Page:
Most schools made small one- or two-place moves, either up or down the list. A dozen schools gained three places among the top 50, including No. 24 Arizona State, No. 45 Southern Methodist University, and No. 45 Temple University in Philadelphia.
Schools have found themselves falling behind in U.S. News‘ peer assessment-based ranking included Texas A&M and George Washington University. A&M fell to 31st place from 27th, while GW dropped to 42nd from 38th. Among schools that still held onto Top 50 status, those four-point declines represented the biggest drops.
WIDE VARIANCES IN RANKINGS BETWEEN P&Q AND U.S. NEWS
As is always the case with rankings, the further down the list one goes, the bigger the up-and-down movements from year to year. Three schools–Clemson, Texas Christian and Missouri–all fell 15 places to rank 78th, from 63rd a year ago. Another three business schools–Bentley, the University of Oklahoma, and the University of Oregon–slipped 14 spots to 64th place from 48th last year.
On the more positive side, a trio of New York schools–CUNY Baruch, Fordham University’s Gabelli School of Business, and the Rochester Institute of Technology–climbed 13 places to rank 64th this year, up from 77th a year earlier.
There are, not surprisingly, wide variances in the U.S. News ranking when compared with Poets&Quants. Taking into account more relevant indicators of program quality, Poets&Quants named Washington University’s Olin Business School the best school in the U.S. to major in business. U.S. News, merely on the basis of completed peer surveys, ranks Olin 14th. Notre Dame’s Mendoza School is ranked second by Poets&Quants but 11th by U.S. News. Poets&Quants’ ranks Wharton third rather than first.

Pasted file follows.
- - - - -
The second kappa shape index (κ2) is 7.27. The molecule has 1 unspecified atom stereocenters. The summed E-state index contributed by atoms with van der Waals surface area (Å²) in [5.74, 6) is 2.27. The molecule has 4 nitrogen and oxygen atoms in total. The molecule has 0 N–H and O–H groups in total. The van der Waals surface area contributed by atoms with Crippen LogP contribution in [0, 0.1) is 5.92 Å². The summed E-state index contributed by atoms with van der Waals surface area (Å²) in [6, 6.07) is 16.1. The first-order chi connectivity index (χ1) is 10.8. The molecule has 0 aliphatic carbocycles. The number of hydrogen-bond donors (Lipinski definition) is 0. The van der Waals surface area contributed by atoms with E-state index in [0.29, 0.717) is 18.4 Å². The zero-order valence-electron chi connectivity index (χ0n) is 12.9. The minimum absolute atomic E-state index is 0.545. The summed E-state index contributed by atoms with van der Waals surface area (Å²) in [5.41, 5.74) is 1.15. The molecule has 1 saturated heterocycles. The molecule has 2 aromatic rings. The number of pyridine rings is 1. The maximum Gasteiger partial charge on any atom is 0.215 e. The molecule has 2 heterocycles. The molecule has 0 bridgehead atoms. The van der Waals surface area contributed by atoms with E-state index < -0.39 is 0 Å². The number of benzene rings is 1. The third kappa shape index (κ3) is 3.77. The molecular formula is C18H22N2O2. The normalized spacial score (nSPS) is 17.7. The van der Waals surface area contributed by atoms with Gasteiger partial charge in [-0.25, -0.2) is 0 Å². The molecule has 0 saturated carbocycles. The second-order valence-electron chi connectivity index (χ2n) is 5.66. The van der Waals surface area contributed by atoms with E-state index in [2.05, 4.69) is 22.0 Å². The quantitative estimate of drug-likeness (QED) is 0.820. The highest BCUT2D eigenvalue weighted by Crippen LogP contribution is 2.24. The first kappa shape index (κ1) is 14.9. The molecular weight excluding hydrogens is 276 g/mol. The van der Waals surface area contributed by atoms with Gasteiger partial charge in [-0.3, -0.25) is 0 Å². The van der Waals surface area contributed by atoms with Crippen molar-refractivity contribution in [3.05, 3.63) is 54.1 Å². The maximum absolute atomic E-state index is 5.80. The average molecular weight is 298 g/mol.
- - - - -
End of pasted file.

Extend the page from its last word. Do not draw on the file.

WHARTON NAMED BEST SCHOOL FOR FINANCE & MARKETING
U.S. News also publishes the top five schools in each of eight specialties, such as international business, accounting and entrepreneurship. UT-Austin took first place honors in the accounting specialty, followed by the University of Illinois at Urbana-Champaign, Brigham Young University, Wharton, and Michigan. In entrepreneurship studies, Babson College once again topped all other schools, with MIT, Indiana, Berkeley, and Wharton bringing up the rear.
Not surprisingly, Wharton captured first in finance, with NYU, MIT, Michigan, and UT-Texas in Austin next. Wharton also came in first in marketing, just ahead of Michigan, NYU, UT-Texas-Austin, and Berkeley. In international business, the University of South Carolina’s Darla Moore School won top honors again, followed by Wharton, NYU, Georgetown, and Berkeley. University of Michigan placed first in management, ahead of Wharton, Berkeley, UNC, and Virginia. And in information management systems, MIT came out ahead of Carnegie Mellon, the University of Arizona, the University of Minnesota, and UT-Texas in Austin.
In supply chain management and logistics, an increasingly hot business specialty, Michigan State came out on top, followed by No. 2 MIT, No. 3 the University of Tennessee, No 4. Arizona State University and Penn State.
(see rankings on following pages)